The ability to sit down and get up cross-legged could reveal how likely you are to live a long life, experts say.
The simple exercise provides information about how mobile you are – and could show that you are less likely to fall as you get older.
Known as “sitting and standing,” this movement involves crossing your feet in front of each other and slowly lowering yourself to the floor without using your hands.
You then have to get up the same way and without any aids.
A study published in the European Journal of Preventive Cardiologyshowed that people who could do the exercise generally survived longer.
Researchers followed a group of 51- to 80-year-old adults for three years to see if this was related to their likelihood of dying.
dr Kelly Starrett, a physical therapist and author, said the ability to do this can be an indication that you will live longer.
He said The Daily Telegraph: “The ability to do this is a sign that in later years you are less likely to suffer a debilitating fall and your overall health is better.”
In general, sitting on the floor is good for your health, he said, because it forces the body to balance and engages the core.
dr Starett said, “People in non-Western countries, for example, crouch down while waiting for the bus or sit cross-legged while eating.”
“This could be why people in China, for example, are 80 to 90 percent less likely to suffer from arthritic hip pain than people in the West.”
And it’s not just sitting and standing that can help you live longer — a number of exercises have been shown to improve life expectancy.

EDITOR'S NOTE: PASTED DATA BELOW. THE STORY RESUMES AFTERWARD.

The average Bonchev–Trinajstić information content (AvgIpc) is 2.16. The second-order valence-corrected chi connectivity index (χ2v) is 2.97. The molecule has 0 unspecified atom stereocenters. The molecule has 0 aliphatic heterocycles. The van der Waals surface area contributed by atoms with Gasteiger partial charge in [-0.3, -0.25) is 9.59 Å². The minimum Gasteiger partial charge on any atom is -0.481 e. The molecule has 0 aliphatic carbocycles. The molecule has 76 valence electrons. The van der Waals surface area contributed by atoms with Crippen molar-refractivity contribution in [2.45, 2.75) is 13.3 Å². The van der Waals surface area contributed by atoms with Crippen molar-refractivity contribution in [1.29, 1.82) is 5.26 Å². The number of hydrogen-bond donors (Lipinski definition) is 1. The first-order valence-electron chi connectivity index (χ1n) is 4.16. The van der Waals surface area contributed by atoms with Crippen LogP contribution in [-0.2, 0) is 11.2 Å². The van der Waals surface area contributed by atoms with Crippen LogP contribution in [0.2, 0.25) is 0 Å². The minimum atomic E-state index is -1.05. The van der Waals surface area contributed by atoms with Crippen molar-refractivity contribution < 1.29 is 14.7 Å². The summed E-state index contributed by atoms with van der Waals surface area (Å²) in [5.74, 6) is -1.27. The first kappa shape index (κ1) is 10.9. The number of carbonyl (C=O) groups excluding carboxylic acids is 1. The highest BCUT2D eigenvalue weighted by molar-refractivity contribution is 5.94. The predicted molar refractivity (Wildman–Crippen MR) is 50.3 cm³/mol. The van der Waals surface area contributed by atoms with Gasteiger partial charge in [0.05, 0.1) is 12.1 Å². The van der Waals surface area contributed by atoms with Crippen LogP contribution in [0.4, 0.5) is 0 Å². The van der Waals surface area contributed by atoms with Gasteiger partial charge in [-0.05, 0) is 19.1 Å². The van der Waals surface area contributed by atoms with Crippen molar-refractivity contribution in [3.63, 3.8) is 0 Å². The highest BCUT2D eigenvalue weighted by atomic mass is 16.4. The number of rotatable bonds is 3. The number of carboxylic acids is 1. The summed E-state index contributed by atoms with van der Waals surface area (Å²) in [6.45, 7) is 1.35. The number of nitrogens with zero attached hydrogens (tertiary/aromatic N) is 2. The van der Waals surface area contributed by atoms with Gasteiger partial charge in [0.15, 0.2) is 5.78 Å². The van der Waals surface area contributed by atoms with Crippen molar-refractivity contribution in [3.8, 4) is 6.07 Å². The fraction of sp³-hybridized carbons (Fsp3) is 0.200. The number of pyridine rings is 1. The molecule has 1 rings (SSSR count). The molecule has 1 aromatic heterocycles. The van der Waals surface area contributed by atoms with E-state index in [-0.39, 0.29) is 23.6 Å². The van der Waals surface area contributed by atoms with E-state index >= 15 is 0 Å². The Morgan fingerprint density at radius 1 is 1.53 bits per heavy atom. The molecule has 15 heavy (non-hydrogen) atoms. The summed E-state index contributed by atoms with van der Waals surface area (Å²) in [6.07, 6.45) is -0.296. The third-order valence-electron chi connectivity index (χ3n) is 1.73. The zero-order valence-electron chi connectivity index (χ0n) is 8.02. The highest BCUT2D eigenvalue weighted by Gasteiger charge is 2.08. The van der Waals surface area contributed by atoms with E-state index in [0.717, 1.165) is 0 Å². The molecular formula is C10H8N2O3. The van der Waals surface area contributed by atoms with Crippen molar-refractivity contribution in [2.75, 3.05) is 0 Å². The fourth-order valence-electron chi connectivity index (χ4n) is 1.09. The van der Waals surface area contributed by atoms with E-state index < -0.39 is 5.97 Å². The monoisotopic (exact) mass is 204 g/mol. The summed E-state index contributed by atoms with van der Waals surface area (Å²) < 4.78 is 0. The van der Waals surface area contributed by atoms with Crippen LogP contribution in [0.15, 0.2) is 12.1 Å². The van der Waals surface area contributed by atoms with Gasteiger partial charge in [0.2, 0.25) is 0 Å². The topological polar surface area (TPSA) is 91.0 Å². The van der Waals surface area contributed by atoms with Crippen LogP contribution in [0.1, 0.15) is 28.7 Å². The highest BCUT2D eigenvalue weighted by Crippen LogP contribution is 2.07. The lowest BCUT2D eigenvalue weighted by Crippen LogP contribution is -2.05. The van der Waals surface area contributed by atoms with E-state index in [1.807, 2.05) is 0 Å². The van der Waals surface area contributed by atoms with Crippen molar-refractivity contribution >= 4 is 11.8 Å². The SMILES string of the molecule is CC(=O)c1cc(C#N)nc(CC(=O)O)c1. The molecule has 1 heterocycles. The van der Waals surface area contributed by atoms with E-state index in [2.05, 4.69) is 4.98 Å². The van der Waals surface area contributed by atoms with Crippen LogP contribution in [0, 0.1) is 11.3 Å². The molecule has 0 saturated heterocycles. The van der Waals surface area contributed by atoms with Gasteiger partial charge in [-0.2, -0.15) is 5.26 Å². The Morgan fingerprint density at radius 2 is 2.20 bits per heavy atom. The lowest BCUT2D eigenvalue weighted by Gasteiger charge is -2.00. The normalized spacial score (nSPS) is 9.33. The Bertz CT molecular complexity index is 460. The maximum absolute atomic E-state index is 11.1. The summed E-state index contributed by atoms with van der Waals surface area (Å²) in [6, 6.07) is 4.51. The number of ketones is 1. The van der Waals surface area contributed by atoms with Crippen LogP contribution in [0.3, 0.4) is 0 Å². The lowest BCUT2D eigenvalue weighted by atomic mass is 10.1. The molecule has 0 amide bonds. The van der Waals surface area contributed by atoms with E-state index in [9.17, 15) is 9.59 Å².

Sporting activities in a team have proven to be particularly conducive to prolonging life.
The social aspect of playing on a team or against an opponent contributes to the physical benefits, researchers say.
A study published in Mayo Clinic Procedures showed that tennis, badminton, and soccer are better for longevity than cycling, swimming, jogging, or the gym.
dr James O’Keefe of Saint Luke’s Mid America Heart Institute said so Time: “For mental and physical well-being and longevity, we recognize that our social connections are probably the most important attribute of living a long, healthy and happy life.”
“If you’re interested in exercising for your health, longevity and well-being, perhaps the most important feature of your exercise program is that it should include a game meet.”
To keep your bones strong as you age, weight lifting is vital.
Aleksandra Stacha-Fleming of New York’s Longevity Lab said pumping iron is especially important for women.
This is because bones become less dense during menopause.
she said Well+Good: “You need to train your muscles to give signals to your bones to get stronger.
“Loading exercises will help you build stronger bones, which will help you maintain your strength over the long term.”
Squats are a particularly good exercise with weights because they’re easy to extend and engage multiple parts of the body at once.
Joel Giffin of Flex Physical Therapy said, “When done at its best, a squat is beneficial regardless of the difficulty because it’s a functional exercise that’s a movement that we need to do every day.”
Another trick you can use to slow down your aging is stress fitness.
Dr. Elissa Epel of the University of California, San Francisco, refers to exercises that apply a brief burst of stress to your body.
This trains the body to respond to everyday stress, which has been shown to cause you to age faster.
Chronic stress causes body cells to wear out faster, increasing the risk of obesity, heart disease, dementia and depression.
dr Epel suggests trying high-intensity interval training (HIIT) to train your body against it.
This includes doing a top-level exercise for 30 seconds, e.g. B. Sprint before resting for 10 seconds.
Repeating this until seven minutes is up is a good start, and you can increase the reps as your anabolic fitness improves.